the judge's interpretation of the provision of the Constitution he believes
protects him from being questioned by a state official. His lawyers have said
he was making inquiries that were part of his legislative duties, related to
certification of the vote and to a proposal of election-related legislation.
But the judge wrote that that ignores "the fact that individuals on the
calls have publicly suggested that Senator Graham was not simply engaged in
legislative factfinding but was instead suggesting or implying that Georgia
election officials change their processes or otherwise potentially alter the
In calls made shortly after the 2020 general election, Graham "questioned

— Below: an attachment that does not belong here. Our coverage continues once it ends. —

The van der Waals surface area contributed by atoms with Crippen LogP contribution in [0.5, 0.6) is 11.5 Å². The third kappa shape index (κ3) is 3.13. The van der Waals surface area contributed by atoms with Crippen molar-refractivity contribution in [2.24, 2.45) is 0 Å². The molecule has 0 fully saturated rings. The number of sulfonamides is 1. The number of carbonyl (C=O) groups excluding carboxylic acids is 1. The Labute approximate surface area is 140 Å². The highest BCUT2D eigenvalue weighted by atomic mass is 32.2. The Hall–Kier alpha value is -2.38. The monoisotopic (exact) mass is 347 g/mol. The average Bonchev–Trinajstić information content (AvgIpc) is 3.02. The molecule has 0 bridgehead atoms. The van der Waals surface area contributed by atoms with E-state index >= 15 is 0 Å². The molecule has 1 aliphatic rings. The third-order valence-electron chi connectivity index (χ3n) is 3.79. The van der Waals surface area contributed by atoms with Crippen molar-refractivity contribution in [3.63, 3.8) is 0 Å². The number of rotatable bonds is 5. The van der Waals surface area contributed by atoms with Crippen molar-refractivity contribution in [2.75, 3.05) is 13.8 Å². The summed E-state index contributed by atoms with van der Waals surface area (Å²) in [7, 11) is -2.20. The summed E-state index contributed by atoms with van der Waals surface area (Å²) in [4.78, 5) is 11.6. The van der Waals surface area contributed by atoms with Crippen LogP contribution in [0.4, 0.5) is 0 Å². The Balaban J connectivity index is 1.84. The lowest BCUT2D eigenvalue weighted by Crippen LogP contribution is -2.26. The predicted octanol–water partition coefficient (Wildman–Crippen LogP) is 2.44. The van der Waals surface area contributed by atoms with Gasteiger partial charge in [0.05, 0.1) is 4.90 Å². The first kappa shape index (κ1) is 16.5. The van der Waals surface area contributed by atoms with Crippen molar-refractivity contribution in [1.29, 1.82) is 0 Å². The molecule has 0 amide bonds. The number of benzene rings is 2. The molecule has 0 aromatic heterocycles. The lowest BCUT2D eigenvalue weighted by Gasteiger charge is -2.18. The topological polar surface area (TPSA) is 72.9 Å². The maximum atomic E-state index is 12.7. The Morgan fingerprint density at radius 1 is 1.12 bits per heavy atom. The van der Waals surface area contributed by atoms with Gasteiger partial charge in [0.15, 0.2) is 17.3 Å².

Raffensperger and his staff about reexamining certain absentee ballots cast in
Georgia in order to explore the possibility of a more favorable outcome for
former President Donald Trump," Willis wrote in a petition.
Graham also "made reference to allegations of widespread voter fraud in the
November 2020 election in Georgia, consistent with public statements made by
known affiliates of the Trump Campaign," she wrote.
Republican and Democratic state election officials across the country,
courts and even Trump's attorney general have found there was no evidence of
voter fraud sufficient to affect the outcome of his 2020 presidential election
Trump-allied lawmakers were planning to challenge the tallies from several
battleground states when Congress convened on Jan. 6, 2021, to certify the
results under the Electoral Count Act, but after the Capitol attack that day
Georgia's tally was never contested.
Trump has denied any wrongdoing and has described his call to Raffensperger